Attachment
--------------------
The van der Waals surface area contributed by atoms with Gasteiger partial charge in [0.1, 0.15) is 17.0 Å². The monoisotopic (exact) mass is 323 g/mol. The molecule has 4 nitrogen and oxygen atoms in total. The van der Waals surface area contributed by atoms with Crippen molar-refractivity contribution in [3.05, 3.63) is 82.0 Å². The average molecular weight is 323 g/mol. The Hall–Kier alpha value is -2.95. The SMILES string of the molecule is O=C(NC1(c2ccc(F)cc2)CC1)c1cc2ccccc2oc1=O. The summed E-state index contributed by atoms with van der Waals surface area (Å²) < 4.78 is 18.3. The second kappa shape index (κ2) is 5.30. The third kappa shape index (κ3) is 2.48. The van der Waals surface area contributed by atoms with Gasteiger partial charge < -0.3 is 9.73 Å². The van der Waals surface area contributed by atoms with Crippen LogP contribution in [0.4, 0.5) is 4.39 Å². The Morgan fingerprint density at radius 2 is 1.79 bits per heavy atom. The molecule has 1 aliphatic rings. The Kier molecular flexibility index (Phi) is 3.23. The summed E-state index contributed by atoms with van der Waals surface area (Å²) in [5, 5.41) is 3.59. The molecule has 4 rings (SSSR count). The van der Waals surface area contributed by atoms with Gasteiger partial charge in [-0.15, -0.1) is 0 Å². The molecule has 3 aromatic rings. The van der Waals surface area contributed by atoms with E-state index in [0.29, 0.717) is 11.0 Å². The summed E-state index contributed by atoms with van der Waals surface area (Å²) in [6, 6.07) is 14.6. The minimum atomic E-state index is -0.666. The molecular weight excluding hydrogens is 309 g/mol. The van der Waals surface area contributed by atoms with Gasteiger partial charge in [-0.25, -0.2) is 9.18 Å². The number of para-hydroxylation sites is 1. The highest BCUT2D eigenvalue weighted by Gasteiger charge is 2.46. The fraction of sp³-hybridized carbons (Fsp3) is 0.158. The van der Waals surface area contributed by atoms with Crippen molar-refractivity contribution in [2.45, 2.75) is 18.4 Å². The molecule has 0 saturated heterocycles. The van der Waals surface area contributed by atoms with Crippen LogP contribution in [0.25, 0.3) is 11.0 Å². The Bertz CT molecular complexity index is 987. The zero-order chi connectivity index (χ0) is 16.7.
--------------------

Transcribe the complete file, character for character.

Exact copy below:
The van der Waals surface area contributed by atoms with Gasteiger partial charge in [0.1, 0.15) is 17.0 Å². The monoisotopic (exact) mass is 323 g/mol. The molecule has 4 nitrogen and oxygen atoms in total. The van der Waals surface area contributed by atoms with Crippen molar-refractivity contribution in [3.05, 3.63) is 82.0 Å². The average molecular weight is 323 g/mol. The Hall–Kier alpha value is -2.95. The SMILES string of the molecule is O=C(NC1(c2ccc(F)cc2)CC1)c1cc2ccccc2oc1=O. The summed E-state index contributed by atoms with van der Waals surface area (Å²) < 4.78 is 18.3. The second kappa shape index (κ2) is 5.30. The third kappa shape index (κ3) is 2.48. The van der Waals surface area contributed by atoms with Gasteiger partial charge < -0.3 is 9.73 Å². The van der Waals surface area contributed by atoms with Crippen LogP contribution in [0.4, 0.5) is 4.39 Å². The Morgan fingerprint density at radius 2 is 1.79 bits per heavy atom. The molecule has 1 aliphatic rings. The Kier molecular flexibility index (Phi) is 3.23. The summed E-state index contributed by atoms with van der Waals surface area (Å²) in [5, 5.41) is 3.59. The molecule has 4 rings (SSSR count). The van der Waals surface area contributed by atoms with Gasteiger partial charge in [-0.15, -0.1) is 0 Å². The molecule has 3 aromatic rings. The van der Waals surface area contributed by atoms with E-state index in [0.29, 0.717) is 11.0 Å². The summed E-state index contributed by atoms with van der Waals surface area (Å²) in [6, 6.07) is 14.6. The minimum atomic E-state index is -0.666. The molecular weight excluding hydrogens is 309 g/mol. The van der Waals surface area contributed by atoms with Gasteiger partial charge in [-0.25, -0.2) is 9.18 Å². The number of para-hydroxylation sites is 1. The highest BCUT2D eigenvalue weighted by Gasteiger charge is 2.46. The fraction of sp³-hybridized carbons (Fsp3) is 0.158. The van der Waals surface area contributed by atoms with Crippen molar-refractivity contribution in [2.45, 2.75) is 18.4 Å². The molecule has 0 saturated heterocycles. The van der Waals surface area contributed by atoms with Crippen LogP contribution in [0.25, 0.3) is 11.0 Å². The Bertz CT molecular complexity index is 987. The zero-order chi connectivity index (χ0) is 16.7.